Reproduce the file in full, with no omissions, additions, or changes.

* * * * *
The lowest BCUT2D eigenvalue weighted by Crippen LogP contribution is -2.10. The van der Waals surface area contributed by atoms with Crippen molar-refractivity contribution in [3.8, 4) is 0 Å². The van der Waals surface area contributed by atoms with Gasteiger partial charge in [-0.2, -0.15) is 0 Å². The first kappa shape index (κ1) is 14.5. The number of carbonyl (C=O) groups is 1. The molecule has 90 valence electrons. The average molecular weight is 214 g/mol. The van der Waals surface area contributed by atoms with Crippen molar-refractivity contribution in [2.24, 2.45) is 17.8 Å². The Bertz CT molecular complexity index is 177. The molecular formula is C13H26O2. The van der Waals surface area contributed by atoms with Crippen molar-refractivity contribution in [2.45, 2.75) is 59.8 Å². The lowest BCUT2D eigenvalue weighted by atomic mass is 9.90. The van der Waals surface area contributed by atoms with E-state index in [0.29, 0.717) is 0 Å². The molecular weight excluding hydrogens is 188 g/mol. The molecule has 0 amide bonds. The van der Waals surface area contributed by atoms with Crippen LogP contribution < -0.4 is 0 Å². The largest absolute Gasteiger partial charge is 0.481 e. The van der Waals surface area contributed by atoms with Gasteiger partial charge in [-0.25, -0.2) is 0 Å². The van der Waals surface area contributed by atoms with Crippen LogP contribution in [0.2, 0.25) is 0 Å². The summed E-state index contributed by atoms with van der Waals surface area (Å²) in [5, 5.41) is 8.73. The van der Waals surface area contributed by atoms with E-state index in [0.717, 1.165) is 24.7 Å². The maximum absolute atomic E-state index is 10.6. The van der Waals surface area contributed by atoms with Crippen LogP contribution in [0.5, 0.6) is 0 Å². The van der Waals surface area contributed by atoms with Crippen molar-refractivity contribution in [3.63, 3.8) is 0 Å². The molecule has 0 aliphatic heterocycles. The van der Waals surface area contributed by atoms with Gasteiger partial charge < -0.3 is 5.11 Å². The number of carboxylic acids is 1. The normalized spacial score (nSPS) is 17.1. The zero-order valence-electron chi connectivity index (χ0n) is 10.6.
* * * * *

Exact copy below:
The lowest BCUT2D eigenvalue weighted by Crippen LogP contribution is -2.10. The van der Waals surface area contributed by atoms with Crippen molar-refractivity contribution in [3.8, 4) is 0 Å². The van der Waals surface area contributed by atoms with Gasteiger partial charge in [-0.2, -0.15) is 0 Å². The first kappa shape index (κ1) is 14.5. The number of carbonyl (C=O) groups is 1. The molecule has 90 valence electrons. The average molecular weight is 214 g/mol. The van der Waals surface area contributed by atoms with Crippen molar-refractivity contribution in [2.24, 2.45) is 17.8 Å². The Bertz CT molecular complexity index is 177. The molecular formula is C13H26O2. The van der Waals surface area contributed by atoms with Crippen molar-refractivity contribution in [2.45, 2.75) is 59.8 Å². The lowest BCUT2D eigenvalue weighted by atomic mass is 9.90. The van der Waals surface area contributed by atoms with E-state index in [0.29, 0.717) is 0 Å². The molecular weight excluding hydrogens is 188 g/mol. The molecule has 0 amide bonds. The van der Waals surface area contributed by atoms with Crippen LogP contribution < -0.4 is 0 Å². The largest absolute Gasteiger partial charge is 0.481 e. The van der Waals surface area contributed by atoms with Gasteiger partial charge in [-0.25, -0.2) is 0 Å². The van der Waals surface area contributed by atoms with Crippen LogP contribution in [0.2, 0.25) is 0 Å². The summed E-state index contributed by atoms with van der Waals surface area (Å²) in [5, 5.41) is 8.73. The van der Waals surface area contributed by atoms with E-state index in [0.717, 1.165) is 24.7 Å². The maximum absolute atomic E-state index is 10.6. The van der Waals surface area contributed by atoms with Crippen LogP contribution in [0.5, 0.6) is 0 Å². The van der Waals surface area contributed by atoms with Crippen molar-refractivity contribution in [3.63, 3.8) is 0 Å². The molecule has 0 aliphatic heterocycles. The van der Waals surface area contributed by atoms with Gasteiger partial charge < -0.3 is 5.11 Å². The number of carboxylic acids is 1. The normalized spacial score (nSPS) is 17.1. The zero-order valence-electron chi connectivity index (χ0n) is 10.6.